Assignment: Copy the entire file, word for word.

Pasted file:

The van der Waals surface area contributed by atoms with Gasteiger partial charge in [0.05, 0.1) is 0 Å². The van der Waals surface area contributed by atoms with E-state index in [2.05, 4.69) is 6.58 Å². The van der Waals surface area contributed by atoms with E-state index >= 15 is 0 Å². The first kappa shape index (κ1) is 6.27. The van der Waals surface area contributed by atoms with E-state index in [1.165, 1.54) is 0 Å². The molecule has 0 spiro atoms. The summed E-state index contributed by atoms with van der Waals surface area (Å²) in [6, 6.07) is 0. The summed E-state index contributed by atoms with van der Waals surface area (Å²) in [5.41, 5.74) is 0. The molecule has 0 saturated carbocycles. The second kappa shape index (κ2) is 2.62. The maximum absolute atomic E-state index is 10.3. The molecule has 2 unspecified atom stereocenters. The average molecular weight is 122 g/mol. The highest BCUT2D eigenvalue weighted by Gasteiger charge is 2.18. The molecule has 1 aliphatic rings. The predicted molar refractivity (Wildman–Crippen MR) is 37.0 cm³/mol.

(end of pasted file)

The van der Waals surface area contributed by atoms with Gasteiger partial charge in [0.05, 0.1) is 0 Å². The van der Waals surface area contributed by atoms with E-state index in [2.05, 4.69) is 6.58 Å². The van der Waals surface area contributed by atoms with E-state index >= 15 is 0 Å². The first kappa shape index (κ1) is 6.27. The van der Waals surface area contributed by atoms with E-state index in [1.165, 1.54) is 0 Å². The molecule has 0 spiro atoms. The summed E-state index contributed by atoms with van der Waals surface area (Å²) in [6, 6.07) is 0. The summed E-state index contributed by atoms with van der Waals surface area (Å²) in [5.41, 5.74) is 0. The molecule has 0 saturated carbocycles. The second kappa shape index (κ2) is 2.62. The maximum absolute atomic E-state index is 10.3. The molecule has 2 unspecified atom stereocenters. The average molecular weight is 122 g/mol. The highest BCUT2D eigenvalue weighted by Gasteiger charge is 2.18. The molecule has 1 aliphatic rings. The predicted molar refractivity (Wildman–Crippen MR) is 37.0 cm³/mol.